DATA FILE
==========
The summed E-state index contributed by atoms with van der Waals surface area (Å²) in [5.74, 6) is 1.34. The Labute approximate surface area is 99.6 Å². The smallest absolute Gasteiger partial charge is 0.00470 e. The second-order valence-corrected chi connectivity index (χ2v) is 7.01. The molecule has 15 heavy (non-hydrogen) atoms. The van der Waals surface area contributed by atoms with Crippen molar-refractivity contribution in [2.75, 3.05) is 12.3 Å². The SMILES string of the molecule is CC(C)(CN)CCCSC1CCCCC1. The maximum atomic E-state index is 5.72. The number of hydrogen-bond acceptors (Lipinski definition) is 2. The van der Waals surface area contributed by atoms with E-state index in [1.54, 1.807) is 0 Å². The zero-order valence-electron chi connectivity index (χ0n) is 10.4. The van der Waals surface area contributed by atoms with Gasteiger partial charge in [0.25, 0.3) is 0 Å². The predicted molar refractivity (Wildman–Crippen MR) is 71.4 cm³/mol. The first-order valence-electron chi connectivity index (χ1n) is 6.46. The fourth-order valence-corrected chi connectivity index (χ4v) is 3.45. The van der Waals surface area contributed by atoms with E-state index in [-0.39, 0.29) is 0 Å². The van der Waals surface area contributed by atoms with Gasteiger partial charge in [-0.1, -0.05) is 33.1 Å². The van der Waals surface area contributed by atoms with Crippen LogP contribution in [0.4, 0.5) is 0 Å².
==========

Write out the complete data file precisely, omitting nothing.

The summed E-state index contributed by atoms with van der Waals surface area (Å²) in [5.74, 6) is 1.34. The Labute approximate surface area is 99.6 Å². The smallest absolute Gasteiger partial charge is 0.00470 e. The second-order valence-corrected chi connectivity index (χ2v) is 7.01. The molecule has 15 heavy (non-hydrogen) atoms. The van der Waals surface area contributed by atoms with Crippen molar-refractivity contribution in [2.75, 3.05) is 12.3 Å². The SMILES string of the molecule is CC(C)(CN)CCCSC1CCCCC1. The maximum atomic E-state index is 5.72. The number of hydrogen-bond acceptors (Lipinski definition) is 2. The van der Waals surface area contributed by atoms with E-state index in [1.54, 1.807) is 0 Å². The zero-order valence-electron chi connectivity index (χ0n) is 10.4. The van der Waals surface area contributed by atoms with Gasteiger partial charge in [0.25, 0.3) is 0 Å². The predicted molar refractivity (Wildman–Crippen MR) is 71.4 cm³/mol. The first-order valence-electron chi connectivity index (χ1n) is 6.46. The fourth-order valence-corrected chi connectivity index (χ4v) is 3.45. The van der Waals surface area contributed by atoms with E-state index in [-0.39, 0.29) is 0 Å². The van der Waals surface area contributed by atoms with Gasteiger partial charge in [-0.1, -0.05) is 33.1 Å². The van der Waals surface area contributed by atoms with Crippen LogP contribution in [0.4, 0.5) is 0 Å².